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Choosing Between Composite vs Aluminum Bats

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Bats are made of composite, metal/alloy, hybrid (alloy barrel, composite handle), or wood. If you’re in the market for a baseball or softball bat, you’ll likely need to choose between a composite vs aluminum bat, hybrid or wood bat.

Below, we’ll compare each bat material and give specific recommendations depending on the level, i.e. little league, high school, or college.

Composite vs Aluminum Bats

Composite Bats

Composite bats are made with a layered carbon fiber barrel. These carbon fibers are lighter, meaning manufacturers can manipulate these fibers to elongate barrel length, and make for a bigger sweet spot without sacrificing swing weight.

Composite bat construction could either be one piece or two piece, where the one piece is as a single piece all-composite handle and barrel, or a two piece, with a composite handle and barrel that are then fused together through a connection piece, which helps to minimize hand sting from a mis-hit ball.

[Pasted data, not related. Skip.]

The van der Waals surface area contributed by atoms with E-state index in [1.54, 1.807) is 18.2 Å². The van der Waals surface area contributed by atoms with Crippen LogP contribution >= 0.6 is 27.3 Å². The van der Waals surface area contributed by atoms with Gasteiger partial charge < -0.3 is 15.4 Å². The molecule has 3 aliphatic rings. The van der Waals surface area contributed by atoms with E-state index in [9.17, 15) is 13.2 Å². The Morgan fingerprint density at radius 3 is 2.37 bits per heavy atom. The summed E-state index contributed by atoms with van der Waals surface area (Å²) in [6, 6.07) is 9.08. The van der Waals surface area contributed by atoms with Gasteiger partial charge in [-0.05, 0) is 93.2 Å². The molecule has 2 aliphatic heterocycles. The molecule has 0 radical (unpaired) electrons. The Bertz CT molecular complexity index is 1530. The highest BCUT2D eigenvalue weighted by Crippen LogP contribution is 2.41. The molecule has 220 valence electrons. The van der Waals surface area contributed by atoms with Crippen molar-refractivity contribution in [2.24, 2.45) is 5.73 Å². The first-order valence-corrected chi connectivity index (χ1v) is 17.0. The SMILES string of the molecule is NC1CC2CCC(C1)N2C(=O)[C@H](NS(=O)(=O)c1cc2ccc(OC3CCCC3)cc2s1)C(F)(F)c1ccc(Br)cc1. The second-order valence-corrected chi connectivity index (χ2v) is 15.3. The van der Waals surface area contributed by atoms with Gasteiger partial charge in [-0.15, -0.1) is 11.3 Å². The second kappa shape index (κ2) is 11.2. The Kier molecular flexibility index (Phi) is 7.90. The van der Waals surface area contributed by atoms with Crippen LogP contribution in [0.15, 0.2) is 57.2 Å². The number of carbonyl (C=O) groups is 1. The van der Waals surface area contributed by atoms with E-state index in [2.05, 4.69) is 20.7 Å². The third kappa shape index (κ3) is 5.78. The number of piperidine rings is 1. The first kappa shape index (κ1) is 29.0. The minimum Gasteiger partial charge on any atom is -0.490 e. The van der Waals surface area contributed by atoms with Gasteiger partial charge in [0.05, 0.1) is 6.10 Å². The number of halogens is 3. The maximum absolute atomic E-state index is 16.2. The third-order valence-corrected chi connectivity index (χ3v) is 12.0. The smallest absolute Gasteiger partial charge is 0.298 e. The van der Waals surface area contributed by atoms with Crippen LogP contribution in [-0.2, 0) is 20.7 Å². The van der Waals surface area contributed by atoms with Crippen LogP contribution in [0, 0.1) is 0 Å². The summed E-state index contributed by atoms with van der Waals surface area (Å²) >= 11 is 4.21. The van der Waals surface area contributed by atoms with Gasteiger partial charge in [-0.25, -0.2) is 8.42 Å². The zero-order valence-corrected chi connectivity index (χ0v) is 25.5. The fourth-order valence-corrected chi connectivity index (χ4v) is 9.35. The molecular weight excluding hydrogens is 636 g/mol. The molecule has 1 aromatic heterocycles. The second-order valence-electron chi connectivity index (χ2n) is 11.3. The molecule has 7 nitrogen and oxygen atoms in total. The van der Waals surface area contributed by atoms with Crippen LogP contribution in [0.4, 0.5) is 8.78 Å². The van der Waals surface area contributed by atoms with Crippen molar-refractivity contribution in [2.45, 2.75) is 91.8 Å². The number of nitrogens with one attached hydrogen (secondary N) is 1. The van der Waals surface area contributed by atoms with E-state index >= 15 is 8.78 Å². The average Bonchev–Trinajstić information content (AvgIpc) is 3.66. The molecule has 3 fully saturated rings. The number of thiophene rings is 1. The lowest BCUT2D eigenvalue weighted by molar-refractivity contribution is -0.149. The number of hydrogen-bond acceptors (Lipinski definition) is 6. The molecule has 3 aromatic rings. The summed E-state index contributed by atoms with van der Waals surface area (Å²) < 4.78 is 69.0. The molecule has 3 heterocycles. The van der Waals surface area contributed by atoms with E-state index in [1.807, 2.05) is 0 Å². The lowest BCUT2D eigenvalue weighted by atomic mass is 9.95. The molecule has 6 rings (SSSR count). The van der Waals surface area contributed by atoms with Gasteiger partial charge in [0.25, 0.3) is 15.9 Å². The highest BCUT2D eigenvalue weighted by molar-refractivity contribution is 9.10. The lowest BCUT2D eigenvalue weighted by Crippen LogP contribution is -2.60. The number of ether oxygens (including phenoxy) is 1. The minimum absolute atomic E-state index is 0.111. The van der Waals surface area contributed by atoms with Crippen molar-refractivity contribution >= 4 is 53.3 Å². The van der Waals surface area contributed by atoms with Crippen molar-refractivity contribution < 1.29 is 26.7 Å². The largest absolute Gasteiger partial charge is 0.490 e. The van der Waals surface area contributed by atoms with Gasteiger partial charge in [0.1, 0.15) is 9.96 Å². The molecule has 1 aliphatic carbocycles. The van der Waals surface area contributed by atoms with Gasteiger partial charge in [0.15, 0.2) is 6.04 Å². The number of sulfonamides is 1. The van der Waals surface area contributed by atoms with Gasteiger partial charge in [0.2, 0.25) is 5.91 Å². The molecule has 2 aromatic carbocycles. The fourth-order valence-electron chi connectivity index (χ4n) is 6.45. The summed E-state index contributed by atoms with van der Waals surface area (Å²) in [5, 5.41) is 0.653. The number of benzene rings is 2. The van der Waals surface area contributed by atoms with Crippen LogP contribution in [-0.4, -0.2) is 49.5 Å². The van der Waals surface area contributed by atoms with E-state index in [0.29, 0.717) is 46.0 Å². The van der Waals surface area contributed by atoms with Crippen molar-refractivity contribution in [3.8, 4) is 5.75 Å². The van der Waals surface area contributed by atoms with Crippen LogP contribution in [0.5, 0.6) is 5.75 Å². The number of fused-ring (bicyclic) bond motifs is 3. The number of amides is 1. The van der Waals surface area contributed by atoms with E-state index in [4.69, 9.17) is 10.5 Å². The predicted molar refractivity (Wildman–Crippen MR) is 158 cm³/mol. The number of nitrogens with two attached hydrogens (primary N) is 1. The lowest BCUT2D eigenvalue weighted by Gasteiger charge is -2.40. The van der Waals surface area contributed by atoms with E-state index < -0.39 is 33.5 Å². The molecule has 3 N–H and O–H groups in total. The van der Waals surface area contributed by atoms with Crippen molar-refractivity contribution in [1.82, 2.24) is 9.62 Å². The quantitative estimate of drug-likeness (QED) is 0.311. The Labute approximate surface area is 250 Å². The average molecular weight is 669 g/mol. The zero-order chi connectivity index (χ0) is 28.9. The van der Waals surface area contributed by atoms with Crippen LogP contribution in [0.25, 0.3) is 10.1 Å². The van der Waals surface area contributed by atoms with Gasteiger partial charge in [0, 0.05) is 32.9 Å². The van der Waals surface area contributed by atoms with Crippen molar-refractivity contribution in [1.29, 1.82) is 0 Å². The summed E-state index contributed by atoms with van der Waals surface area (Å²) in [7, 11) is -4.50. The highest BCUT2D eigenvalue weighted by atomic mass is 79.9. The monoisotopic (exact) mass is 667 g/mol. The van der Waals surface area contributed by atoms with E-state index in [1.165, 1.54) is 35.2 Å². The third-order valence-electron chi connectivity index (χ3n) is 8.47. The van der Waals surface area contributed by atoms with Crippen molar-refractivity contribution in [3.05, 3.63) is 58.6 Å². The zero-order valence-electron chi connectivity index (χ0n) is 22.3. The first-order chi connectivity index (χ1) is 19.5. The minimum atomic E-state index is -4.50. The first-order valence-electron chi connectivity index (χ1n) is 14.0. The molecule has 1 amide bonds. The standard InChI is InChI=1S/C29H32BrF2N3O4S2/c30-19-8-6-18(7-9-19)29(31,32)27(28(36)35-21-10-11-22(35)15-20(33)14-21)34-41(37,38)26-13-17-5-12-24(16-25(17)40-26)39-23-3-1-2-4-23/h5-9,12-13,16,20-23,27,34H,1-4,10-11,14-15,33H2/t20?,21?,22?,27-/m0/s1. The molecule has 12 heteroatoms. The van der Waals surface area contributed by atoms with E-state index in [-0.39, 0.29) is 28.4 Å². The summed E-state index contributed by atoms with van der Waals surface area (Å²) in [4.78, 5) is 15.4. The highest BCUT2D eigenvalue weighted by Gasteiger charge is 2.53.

Aluminum Bats

Composite vs Aluminum

Considerations for Youth Players


Composite vs aluminum bats in the USA space are pretty similar, since bats at this level are all going to have upper performance limits. At this level, the main difference between bats is feel, since composite USA bats don’t trampoline unlike USSSA bats, and any that would, have a ring in the barrel to prevent it

USABats hit like wood, so in the USA space, two-piece composites won’t give you an edge over a good alloy bat.

We like composite bats for their sting dampening benefits. Younger kids still learning the ropes won’t swing as hard to crush the ball if they think it’s going to hurt their hands. However, composite bats are expensive, and may break. In-season, this is not only frustrating, but time consuming, as warranty replacements take time and bats aren’t always in stock. 

For this reason, we recommend a 2 piece hybrid bat with an alloy barrel and composite handle. They are more durable, still have plenty of pop, and do a great job of dampening sting so they’re comfortable to hit with.


Here, you will trade durability and longevity for extra performance. USSSA bats are almost comically hot. Composite bats tend to produce better results, where bigger, stronger kids (11U, 12U, 13U, 14U) swinging drop 8s and drop 5s are able to compress the composite enough to generate better exit velos.

Considerations for High School

Considerations for Collegiate Players

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